Dan Ariely y la economía conductual

Eso dice la Wikipedia, conductual. Y quién soy yo para llevarle la contraria a la Wikipedia. Básicamente, es una rama que considera factores psicológicos en la toma de decisiones económicas. Vamos, las veces que nos equivocamos en valorar la conveniencia de realizar un gasto, o de recibir un beneficio, porque intervienen otros elementos más allá de los puramente racionales. Dan Ariely es uno de sus grandes divulgadores, con un par de libros bastante recomendables (aunque menos convincentes de lo que sería deseable). En este caso, con formato de entrevista, recomienda 5 libros sobre el tema. Una lista que tiene pinta de ser de lo más interesante.

Pero me resulta especialmente llamativo el final, cuando le preguntan cuál debe ser la relación entre las ideas psicológicas y las económica. El final de su respuesta es:

Where economics should take behavioural economics into account is when it comes to implications and applications in the real world. Unlike other disciplines, economics is not just a descriptive study, it’s also a prescriptive study. It tells policymakers, businesses and individuals what to do. That’s the difficult step. Once you take an academic discipline and say “this is not just a description of a part of human motivation, this is how you should actually do things”, it becomes more dangerous. It’s one thing to say I have a model to describe 25% of human behaviour, and another thing to say you should take only that model into account when you establish policies. It becomes much more important that you are comprehensive and 100% correct.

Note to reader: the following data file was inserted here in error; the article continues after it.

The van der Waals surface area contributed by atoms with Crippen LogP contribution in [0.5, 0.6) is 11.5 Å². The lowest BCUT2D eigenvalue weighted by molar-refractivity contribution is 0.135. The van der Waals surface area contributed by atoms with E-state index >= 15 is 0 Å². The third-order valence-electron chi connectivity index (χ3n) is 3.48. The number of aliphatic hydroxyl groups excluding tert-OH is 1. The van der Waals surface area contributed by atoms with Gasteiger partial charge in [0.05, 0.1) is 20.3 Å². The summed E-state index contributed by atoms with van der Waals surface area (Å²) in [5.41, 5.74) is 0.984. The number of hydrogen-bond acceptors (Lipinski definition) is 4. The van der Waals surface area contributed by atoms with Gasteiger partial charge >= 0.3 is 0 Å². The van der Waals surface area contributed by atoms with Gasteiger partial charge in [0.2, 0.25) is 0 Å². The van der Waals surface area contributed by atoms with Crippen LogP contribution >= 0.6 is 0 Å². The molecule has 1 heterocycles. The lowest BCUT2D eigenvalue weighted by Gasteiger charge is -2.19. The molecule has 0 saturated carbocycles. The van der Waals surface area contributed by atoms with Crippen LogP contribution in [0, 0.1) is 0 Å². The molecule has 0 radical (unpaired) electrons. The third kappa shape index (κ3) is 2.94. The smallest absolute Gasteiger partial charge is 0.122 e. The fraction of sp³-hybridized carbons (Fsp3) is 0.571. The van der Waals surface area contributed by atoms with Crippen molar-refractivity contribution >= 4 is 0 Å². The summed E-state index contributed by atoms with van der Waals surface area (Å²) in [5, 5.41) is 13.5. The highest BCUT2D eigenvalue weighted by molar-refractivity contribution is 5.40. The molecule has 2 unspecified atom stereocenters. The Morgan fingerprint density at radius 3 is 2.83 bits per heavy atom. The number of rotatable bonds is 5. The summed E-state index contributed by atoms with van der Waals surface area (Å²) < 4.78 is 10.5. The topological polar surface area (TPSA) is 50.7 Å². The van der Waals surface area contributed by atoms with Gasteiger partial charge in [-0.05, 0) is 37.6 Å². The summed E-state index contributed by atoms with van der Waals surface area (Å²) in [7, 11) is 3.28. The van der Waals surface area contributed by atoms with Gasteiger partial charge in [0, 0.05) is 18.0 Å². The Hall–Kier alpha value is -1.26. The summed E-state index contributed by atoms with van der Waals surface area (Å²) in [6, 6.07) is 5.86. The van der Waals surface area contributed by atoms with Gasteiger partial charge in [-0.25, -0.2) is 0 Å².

I’m happy for the descriptive part of economics to stay as it is. The prescriptive part, when we tell people what to do – that one should be much more broad. In fact, we should stop using just economics and take all kinds of ideas from psychology, sociology, anthropology, philosophy and economics, and test which ones work, which ones don’t work and under what conditions. There is no question that behaviour is the ultimate goal – to try to understand behaviour, and how to change or modify it. I hope we can create a discipline that is much more empirically based and data driven. Maybe we can call it “applied social sciences”. It will draw from all the social sciences equivalently as we approach problems in the real world, and try to find solutions for them.

Categoría: Silva

Pedro Jorge Romero

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